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Rachel Reeves has suggested new taxes on buy-to-let properties and investment earnings, despite claiming: "Now is the wrong time to raise taxes.”
The shadow chancellor criticised Boris Johnson on Thursday for presiding over a “triple whammy” of tax rises, including an increase in National Insurance contributions, a freeze to income tax thresholds and higher council tax.
In a speech in Bury - where she was introduced by Christian Wakeford, who defected to Labour this week - Ms Reeves highlighted the increased pressure on families as energy prices increase and Britain heads for a cost of living crisis.
"People rightly expect leadership from government, but instead they are being left to shoulder the burden alone, with the added insult of the triple whammy of a freeze on the income tax threshold, rising council tax and a hike in National Insurance contributions,” she said.
"Now is the wrong time to raise taxes on ordinary working people.”
Ms Reeves said Labour would cut VAT on energy bills and expand the Warm Homes Discount, which the party estimates would shave £200 off the typical bill.
But in an interview on Thursday morning, Ms Reeves said Labour would keep the NHS and social care dividend that the Government will pay for by increasing National Insurance.
To pay for the levy, she said the party would increase taxes on buy-to-let properties and those who earn money from investment - potentially hitting elderly voters who have put their savings into property or the stock market.
People over the state pension age, which is currently 66, do not pay any National Insurance, regardless of whether they have an income.
“We've said that it's not right that the only people who are being asked to contribute to the health and social care levy are those people who go out and work every day and the people who employ them,” Ms Reeves told BBC Radio 4’s Today programme.
“If you get your income from stocks and shares and dividends or a portfolio of buy-to-let properties, then you pay no additional tax whatsoever in this health and social care levy,” she said.
Although buy-to-let landlords are most likely to be professional workers, 12 per cent of buy-to-let landlords are blue collar workers, while seven per cent are retired, according to research by the London School of Economics.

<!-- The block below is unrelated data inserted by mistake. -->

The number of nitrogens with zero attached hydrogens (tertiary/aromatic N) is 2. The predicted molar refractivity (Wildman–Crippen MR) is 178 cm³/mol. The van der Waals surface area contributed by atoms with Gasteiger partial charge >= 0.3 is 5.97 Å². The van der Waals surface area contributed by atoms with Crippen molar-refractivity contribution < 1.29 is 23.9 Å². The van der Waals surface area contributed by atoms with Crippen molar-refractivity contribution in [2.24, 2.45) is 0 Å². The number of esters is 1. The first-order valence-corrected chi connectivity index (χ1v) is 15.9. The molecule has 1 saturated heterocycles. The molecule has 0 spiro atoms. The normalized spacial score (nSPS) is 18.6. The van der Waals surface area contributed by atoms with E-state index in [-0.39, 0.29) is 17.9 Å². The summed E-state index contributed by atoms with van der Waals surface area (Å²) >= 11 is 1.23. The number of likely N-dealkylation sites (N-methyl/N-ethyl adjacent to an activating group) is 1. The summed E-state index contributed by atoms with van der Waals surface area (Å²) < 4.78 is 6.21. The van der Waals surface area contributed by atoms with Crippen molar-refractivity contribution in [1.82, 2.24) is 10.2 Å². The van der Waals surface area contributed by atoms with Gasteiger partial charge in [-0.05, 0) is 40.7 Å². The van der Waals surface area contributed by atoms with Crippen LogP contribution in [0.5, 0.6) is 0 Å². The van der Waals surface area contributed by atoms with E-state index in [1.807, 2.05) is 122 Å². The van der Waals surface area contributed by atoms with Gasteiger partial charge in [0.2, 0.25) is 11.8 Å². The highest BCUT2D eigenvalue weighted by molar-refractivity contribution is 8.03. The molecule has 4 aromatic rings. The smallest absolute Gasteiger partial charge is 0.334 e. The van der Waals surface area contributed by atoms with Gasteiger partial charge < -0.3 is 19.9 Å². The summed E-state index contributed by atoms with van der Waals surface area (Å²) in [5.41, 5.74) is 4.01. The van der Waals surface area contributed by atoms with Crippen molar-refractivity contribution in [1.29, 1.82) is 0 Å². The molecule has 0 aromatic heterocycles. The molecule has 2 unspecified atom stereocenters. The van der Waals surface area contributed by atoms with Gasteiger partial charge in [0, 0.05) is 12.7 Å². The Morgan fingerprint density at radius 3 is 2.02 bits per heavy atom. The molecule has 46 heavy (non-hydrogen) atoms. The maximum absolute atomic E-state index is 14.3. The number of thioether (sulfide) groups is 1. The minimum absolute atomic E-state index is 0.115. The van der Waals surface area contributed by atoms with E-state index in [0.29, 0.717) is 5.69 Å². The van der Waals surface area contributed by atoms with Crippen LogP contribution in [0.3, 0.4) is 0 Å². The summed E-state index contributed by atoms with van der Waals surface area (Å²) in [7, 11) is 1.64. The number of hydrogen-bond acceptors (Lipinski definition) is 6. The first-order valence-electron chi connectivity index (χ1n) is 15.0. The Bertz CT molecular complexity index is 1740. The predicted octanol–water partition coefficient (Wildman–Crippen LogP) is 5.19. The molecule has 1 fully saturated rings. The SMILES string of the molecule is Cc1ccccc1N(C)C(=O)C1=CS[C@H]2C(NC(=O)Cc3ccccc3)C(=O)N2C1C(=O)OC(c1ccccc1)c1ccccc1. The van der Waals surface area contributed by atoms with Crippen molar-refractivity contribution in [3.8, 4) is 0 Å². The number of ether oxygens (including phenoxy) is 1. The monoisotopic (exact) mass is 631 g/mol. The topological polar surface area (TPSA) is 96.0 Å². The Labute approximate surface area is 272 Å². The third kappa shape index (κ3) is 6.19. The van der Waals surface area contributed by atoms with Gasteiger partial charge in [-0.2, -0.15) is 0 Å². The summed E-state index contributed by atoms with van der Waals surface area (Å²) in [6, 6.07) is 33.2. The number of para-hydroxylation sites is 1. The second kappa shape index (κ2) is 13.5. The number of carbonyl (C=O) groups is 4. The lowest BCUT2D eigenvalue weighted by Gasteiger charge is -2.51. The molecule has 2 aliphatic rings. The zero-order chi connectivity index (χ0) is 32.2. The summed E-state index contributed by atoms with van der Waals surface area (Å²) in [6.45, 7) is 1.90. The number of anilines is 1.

Young couples make up 35 per cent of buy-to-let landlords in the UK.
Those who earn money from investments, including a property portfolio, do not pay National Insurance Contributions on their profits but are already liable for other taxes, such as capital gains tax.
Labour says the planned National Insurance increase, of 1.25 per cent on the contributions of both employees and their firms, disproportionately hurts working families.
Sir Keir Starmer, the Labour leader, has previously argued that the National Insurance rise leaves “a private landlord renting out multiple properties not paying a penny more in tax, and their hard-working tenants to pick up the burden”.
Labour would instead fund the levy “by taxing the incomes of landlords, and those who buy and sell large quantities of financial assets, stocks and shares”, he said.
But at the time the rise was announced, Treasury sources argued that raising the required £12 billion for the national health and social care levy could only be achieved by increasing either NICs or income tax.
Challenged on whether Labour’s alternative plans would raise the £12 billion required, Ms Reeves said: “Well, there's lots of papers out there from different organisations that show you could do exactly that.
“We will set out our plans ahead of a general election, but it's not right just to ask those people who go out to work for a living to pay higher taxes, especially at a time when the prices of everything are going up.”
On Thursday, a leading think tank said Rishi Sunak should solve the cost of living crisis by giving all households who pay a basic rate of tax a one-off cheque for £300.
Rather than constructing a complex support package for families struggling with the rising cost of energy bills and other goods, the Social Market Foundation said the Chancellor should "just write millions of cheques".
A Treasury source said no final decisions had been taken, but suggested the scheme was unlikely to happen because no mechanism exists for direct grants.
In her speech on Thursday, the shadow chancellor also laid out Labour’s plan for economic recovery after Covid.
She said it was based on a “five-point plan” which included boosting British businesses, improving training and skills, supporting entrepreneurs, designing a new industrial strategy and investing in new technology.
Also on Thursday, Sir Tony Blair - the former prime minister and Labour leader - accused Boris Johnson of failing to provide new ideas to meet the challenges of modern politics.
"There is a gaping hole in the governing of Britain where new ideas should be," he said in an online address.
"We are living through three revolutionary changes simultaneously and are ill-prepared for any of them. Each of them would require major changes to the way we work as a nation.
"All of them together pose a challenge which is unprecedented in recent history."